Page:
My food rules
No grains (consequently no gluten)
No processed sugar
No vegetable oils
No artificial ingredients.
No industrial foods.
No chemicals in the home/body.
Over time, through research and experimentation, I’ve developed a core set of foods I prefer to eat routinely and a set of foods I avoid.
These are the foods that make me feel good and through research I’ve found minimize inflammation, maximize micronutrient intake and reduce energy swings. I’ve eaten this way since mid-2015.
The single most critical rule of my food lifestyle is to never let my rules get in the way of enjoying an amazing food experience. Even when eating out I try to adhere to the general guidelines above, often without anyone I’m with noticing. If that’s not possible I shut up and make do. I would rather violate a rule than be the annoying friend who can’t eat anything at a restaurant.
I consider this a lifestyle, not a diet. A friend once I asked me how I think about diets, this was my response.
My relationship with food has three distinct classifications:
- What I don’t put into my system.
- What I put into my system.
- The quantities I put into my system.
The first category is the most important and is what I recommend people spend the most time researching and experimenting with. The other two are products of my obsession with simplicity and knowing myself well enough to remove discretion from my daily eating decisions.
What I don’t eat
All I want to know is where I’m going to die so I never go there. – Charlie Munger
What I don’t eat is derived from my operating principle, borrowed from Munger, that it’s better to avoid problems than to be great at fixing them. I’ve developed a set of food filters that help me avoid feeling bad or doing things that are well-known to lead to long-term health problems.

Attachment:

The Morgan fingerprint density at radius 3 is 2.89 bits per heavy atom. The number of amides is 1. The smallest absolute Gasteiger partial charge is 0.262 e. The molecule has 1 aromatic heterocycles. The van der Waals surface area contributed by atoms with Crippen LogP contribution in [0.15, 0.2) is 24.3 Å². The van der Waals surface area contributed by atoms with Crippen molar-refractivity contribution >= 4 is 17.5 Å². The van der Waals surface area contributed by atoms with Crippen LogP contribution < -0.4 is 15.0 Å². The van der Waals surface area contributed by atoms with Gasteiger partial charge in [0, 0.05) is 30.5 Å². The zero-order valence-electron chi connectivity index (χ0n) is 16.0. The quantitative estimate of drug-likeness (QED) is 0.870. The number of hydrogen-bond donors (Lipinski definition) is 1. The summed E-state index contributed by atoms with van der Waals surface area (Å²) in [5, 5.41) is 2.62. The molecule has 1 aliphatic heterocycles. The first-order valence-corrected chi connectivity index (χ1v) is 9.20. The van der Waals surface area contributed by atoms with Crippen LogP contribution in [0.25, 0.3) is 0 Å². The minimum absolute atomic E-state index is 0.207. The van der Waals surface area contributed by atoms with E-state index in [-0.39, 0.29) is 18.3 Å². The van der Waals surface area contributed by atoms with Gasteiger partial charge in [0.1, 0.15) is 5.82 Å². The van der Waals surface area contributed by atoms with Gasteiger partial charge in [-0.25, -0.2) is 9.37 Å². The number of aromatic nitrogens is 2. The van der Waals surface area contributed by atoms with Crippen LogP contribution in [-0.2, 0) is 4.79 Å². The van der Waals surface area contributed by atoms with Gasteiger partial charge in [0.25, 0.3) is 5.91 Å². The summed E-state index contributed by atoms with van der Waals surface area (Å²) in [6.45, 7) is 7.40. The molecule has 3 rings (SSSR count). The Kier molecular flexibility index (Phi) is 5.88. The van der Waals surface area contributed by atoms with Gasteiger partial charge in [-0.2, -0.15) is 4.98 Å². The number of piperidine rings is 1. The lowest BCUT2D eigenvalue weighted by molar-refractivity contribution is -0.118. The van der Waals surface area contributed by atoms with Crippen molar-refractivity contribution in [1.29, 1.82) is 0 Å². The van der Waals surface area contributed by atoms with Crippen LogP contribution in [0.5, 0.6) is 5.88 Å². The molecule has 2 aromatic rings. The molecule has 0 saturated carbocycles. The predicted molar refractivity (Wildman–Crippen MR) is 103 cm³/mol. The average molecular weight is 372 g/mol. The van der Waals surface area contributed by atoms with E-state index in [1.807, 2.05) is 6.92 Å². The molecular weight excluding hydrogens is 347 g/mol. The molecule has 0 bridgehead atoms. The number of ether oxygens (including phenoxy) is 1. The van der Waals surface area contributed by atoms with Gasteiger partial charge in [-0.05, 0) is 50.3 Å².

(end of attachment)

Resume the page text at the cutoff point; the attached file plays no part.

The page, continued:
Each of the items on my “don’t eat” list has a unique reason for being there. I didn’t seek out an off-the-shelf diet or take the word of an internet expert but rather took time to learn from primary sources (multiple large clinical studies) or experimented myself.
For example, I do not necessarily believe that corn is bad. In fact, tacos are one of my greatest loves. But the modern Western diet uses corn as an artificial filler to such a degree that we overload our bodies with it, which taxes our system in a way evolution didn’t plan for.
Gluten, on the other hand, makes me feel bad. Through experimentation I discovered that eliminating it help alleviate some symptoms of depression.
I’ve resisted publishing my detailed reasons for each filter because I don’t want to get into arguments about science with the internet. But I do seek out disconfirming evidence like I used to seek out cheese. So please email me to talk.
What I eat
I use rules in various parts of my life to short circuit my brain’s tendency to implode when choice is infinite. Some people wear the same thing every day so they don’t have to think about what to wear…I eat the same thing.
The logs and plans below show what I eat. Regardless of changes in my physical activity, when I am on my own, this is what I eat. I occasionally depart from my list for tacos or for a great meal with friends, but rarely break the above rules.
For several years I ate the same thing every day, including a bomber vegetable smoothie with no fruit. But that got boring.
Since mid-2020 I’ve used Territory Foods for meal prep within these guidelines. They partner with local chefs and deliver fresh, clean meals twice a week. It costs about the same as what I spend at the grocery store.
I sometimes eat out, most often with friends. Eating out is a treat. But since I eat out so infrequently I refuse to eat at bad restaurants (good is not the same as expensive).
Our bodies need variety and shocks to maintain immune strength and so I use routine, often weekly, fasting and the occasional molotov cocktail (something like Thai) to add the shocks.
I don’t need cheat days. This isn’t a diet and I don’t feel restrained. So far, years later, I still love what I eat. Every sweet potato is like the first.